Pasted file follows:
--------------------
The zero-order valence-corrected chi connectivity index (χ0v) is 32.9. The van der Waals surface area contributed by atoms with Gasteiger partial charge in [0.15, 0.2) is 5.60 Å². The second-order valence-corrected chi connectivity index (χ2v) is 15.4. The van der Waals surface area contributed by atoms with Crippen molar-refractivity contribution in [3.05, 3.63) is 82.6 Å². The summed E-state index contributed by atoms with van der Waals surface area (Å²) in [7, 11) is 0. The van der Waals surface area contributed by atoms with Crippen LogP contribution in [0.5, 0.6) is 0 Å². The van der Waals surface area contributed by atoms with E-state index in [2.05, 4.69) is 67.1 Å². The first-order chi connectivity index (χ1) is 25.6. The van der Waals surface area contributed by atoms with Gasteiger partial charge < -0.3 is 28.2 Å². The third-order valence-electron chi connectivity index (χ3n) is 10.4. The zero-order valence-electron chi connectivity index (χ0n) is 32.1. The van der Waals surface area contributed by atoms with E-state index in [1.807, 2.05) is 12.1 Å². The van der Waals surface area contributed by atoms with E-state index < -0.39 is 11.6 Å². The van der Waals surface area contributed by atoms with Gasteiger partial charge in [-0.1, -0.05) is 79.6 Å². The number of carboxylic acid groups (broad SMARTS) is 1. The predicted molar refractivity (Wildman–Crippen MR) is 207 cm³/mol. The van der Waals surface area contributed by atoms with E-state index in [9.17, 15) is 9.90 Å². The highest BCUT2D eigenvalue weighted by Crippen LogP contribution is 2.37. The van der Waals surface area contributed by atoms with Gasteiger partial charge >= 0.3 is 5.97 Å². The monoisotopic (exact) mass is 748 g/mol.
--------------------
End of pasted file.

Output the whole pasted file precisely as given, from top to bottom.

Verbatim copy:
The zero-order valence-corrected chi connectivity index (χ0v) is 32.9. The van der Waals surface area contributed by atoms with Gasteiger partial charge in [0.15, 0.2) is 5.60 Å². The second-order valence-corrected chi connectivity index (χ2v) is 15.4. The van der Waals surface area contributed by atoms with Crippen molar-refractivity contribution in [3.05, 3.63) is 82.6 Å². The summed E-state index contributed by atoms with van der Waals surface area (Å²) in [7, 11) is 0. The van der Waals surface area contributed by atoms with Crippen LogP contribution in [0.5, 0.6) is 0 Å². The van der Waals surface area contributed by atoms with E-state index in [2.05, 4.69) is 67.1 Å². The first-order chi connectivity index (χ1) is 25.6. The van der Waals surface area contributed by atoms with Gasteiger partial charge < -0.3 is 28.2 Å². The third-order valence-electron chi connectivity index (χ3n) is 10.4. The zero-order valence-electron chi connectivity index (χ0n) is 32.1. The van der Waals surface area contributed by atoms with E-state index in [1.807, 2.05) is 12.1 Å². The van der Waals surface area contributed by atoms with E-state index < -0.39 is 11.6 Å². The van der Waals surface area contributed by atoms with Gasteiger partial charge in [-0.1, -0.05) is 79.6 Å². The number of carboxylic acid groups (broad SMARTS) is 1. The predicted molar refractivity (Wildman–Crippen MR) is 207 cm³/mol. The van der Waals surface area contributed by atoms with E-state index in [9.17, 15) is 9.90 Å². The highest BCUT2D eigenvalue weighted by Crippen LogP contribution is 2.37. The van der Waals surface area contributed by atoms with Gasteiger partial charge >= 0.3 is 5.97 Å². The monoisotopic (exact) mass is 748 g/mol.